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Experts divided on yuan’s future

2012-08-21 14:45 People's Daily     Web Editor: qindexing comment

Experts divided on yuan's future

The yuan's central parity rate against the U.S. dollar hit a new low of 6.3456 on Aug. 13. The yuan has depreciated over 0.4 percent against the U.S. dollar in the past two months, and the yuan's exchange rate against the U.S. dollar in the spot market has dropped below the psychologically important 6.38-mark many times in the past month. The offshore three-year yuan non-deliverable forward (NDF) contract traded at 6.7015 per dollar that day, equivalent to the yuan depreciating 5.6 percent.

Liu Jiming, an expert on international financial markets at China CITIC Bank, attributed the yuan's depreciation to three factors.

First, China's economic slowdown over the past few quarters makes overseas investors worried about a possible hard landing.

Second, China's capital account surplus is shrinking, and the country is even facing increasing risks of capital account deficit, placing the yuan under greater depreciation pressure.

Third, the U.S. dollar is becoming stronger due to risk aversion amid the European debt crisis, thereby driving the yuan's exchange rate down.

Analysts predict that the yuan's spot rate against the U.S. dollar is very likely to drop below 6.4 this year.

Liu Dongliang, a senior financial analyst at China Merchants Bank, said that given the sluggish external demand and deteriorating European debt crisis, China's central bank has probably softened its stance on the yuan's exchange rate. In other words, the yuan may be allowed to depreciate to a moderate extent in order to boost exports.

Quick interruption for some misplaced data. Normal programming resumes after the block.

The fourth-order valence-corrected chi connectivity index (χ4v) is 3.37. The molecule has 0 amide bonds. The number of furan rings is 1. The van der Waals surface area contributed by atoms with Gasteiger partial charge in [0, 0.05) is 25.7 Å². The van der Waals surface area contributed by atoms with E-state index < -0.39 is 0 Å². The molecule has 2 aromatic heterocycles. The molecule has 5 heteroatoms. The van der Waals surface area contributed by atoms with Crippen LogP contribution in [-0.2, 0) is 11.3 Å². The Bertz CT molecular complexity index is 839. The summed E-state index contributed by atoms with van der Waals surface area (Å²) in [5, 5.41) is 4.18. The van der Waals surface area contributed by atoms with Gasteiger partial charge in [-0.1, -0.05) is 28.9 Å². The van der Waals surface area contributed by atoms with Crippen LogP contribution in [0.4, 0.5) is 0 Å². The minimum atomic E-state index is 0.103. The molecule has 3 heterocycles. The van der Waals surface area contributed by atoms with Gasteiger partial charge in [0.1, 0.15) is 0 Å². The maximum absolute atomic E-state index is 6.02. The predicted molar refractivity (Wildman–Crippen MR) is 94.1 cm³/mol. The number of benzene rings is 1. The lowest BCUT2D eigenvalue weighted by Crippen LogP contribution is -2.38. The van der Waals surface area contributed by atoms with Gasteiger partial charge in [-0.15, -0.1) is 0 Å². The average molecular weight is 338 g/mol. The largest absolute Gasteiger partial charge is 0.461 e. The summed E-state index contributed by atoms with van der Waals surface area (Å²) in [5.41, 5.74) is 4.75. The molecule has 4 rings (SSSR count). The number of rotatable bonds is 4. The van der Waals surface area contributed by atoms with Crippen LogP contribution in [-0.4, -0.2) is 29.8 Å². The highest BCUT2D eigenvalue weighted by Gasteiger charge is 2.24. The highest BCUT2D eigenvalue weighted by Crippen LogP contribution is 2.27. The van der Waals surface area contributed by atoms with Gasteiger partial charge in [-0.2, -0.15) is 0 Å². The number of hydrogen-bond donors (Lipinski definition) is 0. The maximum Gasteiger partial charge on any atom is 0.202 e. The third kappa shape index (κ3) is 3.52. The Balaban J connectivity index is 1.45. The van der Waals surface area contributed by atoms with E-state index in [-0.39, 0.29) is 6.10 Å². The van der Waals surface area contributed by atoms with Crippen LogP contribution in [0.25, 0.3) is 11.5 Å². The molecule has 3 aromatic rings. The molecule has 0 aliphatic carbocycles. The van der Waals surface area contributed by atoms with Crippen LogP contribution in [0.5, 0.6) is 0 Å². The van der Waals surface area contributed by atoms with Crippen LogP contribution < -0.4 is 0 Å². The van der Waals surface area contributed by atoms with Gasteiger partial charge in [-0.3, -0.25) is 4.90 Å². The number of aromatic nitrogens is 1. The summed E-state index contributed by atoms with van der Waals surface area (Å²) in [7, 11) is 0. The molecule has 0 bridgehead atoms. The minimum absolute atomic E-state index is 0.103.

However, many people remain optimistic about the medium- and long-term prospects for the yuan.

He Jun, a senior researcher at Anbound Consulting, said that as long as China maintains stable economic growth, the yuan will return to the track of appreciation instead of depreciating sharply, and the currency's international status will not be affected.

Foreign currency assets grow in popularity

The depreciation of the yuan has caused profound changes in domestic companies' settlement and sale of foreign exchange. Specifically speaking, the private sector has increased U.S. dollar positions, and certain companies that hold large amounts of foreign currency have taken a cautious wait-and-see approach.

Hou Liping, an analyst at Bank of China, said that the U.S. Dollar Index is still rising as the European Central Bank still has not taken practical countermeasures, and domestic demand for the settlement and sale of foreign exchange naturally follows the trend of the U.S. dollar.

More Chinese companies and individuals are expected to favor domestic currency debt and foreign currency assets in the short term, Hou said.

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